Getting started

While most teachers will have a level of understanding about using technology, if your website is difficult to update, it often becomes the responsibility of one"When pupils see their work being publicly celebrated, they become aware of their own abilities." or two more tech-minded staff members to handle the uploading of information. As such, the first thing you need to do when encouraging teachers to get involved is make sure the website is easy to navigate and edit, so that everyone can contribute.

Having individual class pages managed by teachers is a great way of creating an engaging information hub that presents the goals of the curriculum and the work of pupils in a truly personal way. For example, teachers could upload a description of what will be taught throughout the year, as well as how this learning journey will look. This could include details of classroom projects, associated field trips, and the expected outcomes for the pupils.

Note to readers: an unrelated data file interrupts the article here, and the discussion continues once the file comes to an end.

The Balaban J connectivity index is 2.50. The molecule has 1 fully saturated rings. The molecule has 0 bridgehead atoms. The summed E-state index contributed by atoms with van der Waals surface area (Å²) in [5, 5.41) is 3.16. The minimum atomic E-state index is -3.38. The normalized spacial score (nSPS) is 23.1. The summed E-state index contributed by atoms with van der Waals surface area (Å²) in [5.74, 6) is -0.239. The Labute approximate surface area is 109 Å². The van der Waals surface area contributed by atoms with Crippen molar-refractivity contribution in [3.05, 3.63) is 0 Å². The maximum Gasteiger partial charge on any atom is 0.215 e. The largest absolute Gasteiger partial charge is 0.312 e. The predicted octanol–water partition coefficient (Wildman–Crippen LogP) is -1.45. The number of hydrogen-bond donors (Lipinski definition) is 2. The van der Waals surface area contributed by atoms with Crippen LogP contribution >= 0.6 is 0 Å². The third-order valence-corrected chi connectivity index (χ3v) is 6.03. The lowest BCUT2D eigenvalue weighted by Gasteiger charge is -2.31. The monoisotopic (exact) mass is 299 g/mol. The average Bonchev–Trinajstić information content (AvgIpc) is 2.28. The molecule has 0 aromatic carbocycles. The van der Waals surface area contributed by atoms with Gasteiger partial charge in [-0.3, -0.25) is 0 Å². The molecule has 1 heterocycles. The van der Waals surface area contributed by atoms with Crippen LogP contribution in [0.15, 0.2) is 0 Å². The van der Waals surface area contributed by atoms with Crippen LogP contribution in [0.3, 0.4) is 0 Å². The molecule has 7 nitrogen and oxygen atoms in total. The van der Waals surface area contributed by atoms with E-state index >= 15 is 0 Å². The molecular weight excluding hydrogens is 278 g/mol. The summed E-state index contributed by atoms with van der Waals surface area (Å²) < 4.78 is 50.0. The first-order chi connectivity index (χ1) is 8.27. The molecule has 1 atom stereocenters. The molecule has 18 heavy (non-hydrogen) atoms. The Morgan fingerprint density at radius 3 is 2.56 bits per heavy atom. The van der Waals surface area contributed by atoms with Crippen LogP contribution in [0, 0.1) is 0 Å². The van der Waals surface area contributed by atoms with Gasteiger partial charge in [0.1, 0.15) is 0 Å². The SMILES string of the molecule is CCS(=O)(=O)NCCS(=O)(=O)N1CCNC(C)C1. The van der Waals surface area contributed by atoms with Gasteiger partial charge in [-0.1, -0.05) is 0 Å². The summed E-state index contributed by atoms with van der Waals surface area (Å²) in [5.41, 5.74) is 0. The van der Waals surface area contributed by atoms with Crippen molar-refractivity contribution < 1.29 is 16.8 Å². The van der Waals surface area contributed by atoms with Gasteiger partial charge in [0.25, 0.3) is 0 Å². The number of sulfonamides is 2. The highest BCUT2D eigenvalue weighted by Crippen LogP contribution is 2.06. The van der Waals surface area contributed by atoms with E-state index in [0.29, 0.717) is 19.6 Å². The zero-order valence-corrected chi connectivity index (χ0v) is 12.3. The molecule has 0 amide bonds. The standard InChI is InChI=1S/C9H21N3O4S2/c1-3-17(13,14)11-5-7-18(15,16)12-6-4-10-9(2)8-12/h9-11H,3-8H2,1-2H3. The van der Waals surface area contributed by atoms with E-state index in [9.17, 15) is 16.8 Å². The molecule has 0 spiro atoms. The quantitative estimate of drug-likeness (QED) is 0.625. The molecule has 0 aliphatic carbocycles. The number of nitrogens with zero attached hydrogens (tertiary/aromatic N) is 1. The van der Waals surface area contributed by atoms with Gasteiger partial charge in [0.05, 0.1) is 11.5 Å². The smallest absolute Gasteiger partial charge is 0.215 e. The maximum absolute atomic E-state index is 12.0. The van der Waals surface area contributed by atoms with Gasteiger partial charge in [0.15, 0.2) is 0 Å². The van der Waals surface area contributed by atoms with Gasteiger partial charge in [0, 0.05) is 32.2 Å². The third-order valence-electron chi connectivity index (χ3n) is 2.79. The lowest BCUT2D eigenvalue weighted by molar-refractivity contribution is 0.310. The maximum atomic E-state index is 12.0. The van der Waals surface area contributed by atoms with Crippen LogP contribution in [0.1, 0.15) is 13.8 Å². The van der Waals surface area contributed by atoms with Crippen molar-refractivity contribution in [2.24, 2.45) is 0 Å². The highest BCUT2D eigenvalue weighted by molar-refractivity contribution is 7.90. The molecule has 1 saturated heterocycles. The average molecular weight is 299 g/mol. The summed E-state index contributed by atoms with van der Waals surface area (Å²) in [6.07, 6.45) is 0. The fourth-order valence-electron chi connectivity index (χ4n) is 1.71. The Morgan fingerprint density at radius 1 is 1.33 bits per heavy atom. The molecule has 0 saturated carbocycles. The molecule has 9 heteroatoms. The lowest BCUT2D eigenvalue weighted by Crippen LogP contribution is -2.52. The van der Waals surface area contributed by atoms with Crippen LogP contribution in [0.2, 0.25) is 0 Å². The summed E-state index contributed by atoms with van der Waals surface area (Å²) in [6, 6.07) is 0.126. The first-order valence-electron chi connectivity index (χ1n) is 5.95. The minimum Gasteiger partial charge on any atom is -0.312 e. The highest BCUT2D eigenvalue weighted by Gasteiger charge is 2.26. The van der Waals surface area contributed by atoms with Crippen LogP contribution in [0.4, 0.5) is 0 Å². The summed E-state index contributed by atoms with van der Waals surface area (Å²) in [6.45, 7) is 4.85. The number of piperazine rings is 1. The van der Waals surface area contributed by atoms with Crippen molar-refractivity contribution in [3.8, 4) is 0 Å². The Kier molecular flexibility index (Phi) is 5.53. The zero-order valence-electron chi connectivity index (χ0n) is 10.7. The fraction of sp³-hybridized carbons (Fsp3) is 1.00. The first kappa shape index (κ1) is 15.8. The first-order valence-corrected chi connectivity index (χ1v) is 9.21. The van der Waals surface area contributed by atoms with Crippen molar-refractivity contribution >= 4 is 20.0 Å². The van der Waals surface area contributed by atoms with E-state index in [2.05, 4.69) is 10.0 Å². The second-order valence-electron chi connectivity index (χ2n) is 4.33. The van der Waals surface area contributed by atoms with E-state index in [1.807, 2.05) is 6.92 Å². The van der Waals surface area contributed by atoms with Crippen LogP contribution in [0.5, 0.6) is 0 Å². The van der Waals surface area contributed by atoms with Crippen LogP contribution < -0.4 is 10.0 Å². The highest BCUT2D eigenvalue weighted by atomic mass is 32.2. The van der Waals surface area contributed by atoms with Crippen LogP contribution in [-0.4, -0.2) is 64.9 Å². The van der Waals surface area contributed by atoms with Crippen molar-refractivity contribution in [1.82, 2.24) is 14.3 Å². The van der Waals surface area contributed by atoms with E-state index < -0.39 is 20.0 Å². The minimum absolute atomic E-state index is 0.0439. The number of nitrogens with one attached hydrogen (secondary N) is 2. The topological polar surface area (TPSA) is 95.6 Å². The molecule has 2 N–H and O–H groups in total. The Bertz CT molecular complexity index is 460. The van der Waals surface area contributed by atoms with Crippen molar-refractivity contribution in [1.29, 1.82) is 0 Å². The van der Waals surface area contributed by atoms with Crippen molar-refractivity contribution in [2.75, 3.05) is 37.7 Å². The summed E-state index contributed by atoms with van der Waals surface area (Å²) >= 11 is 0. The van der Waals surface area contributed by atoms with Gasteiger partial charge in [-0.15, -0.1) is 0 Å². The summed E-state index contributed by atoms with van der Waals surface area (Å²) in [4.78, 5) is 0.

Collating this information in one place is really helpful for parents wanting to get involved with their child’s education, giving them the inside knowledge of what’s going on at school so that they can provide extra support where needed.

Most teachers will have a good grasp of using social media, and some schools will even have individual class accounts. Giving all teachers the login details for one account and allowing them to post photos of exciting work that’s happening in their classrooms is a great way of boosting morale, can really boost school-to-home engagement and ensures that all channels are constantly updated with the latest news and photos.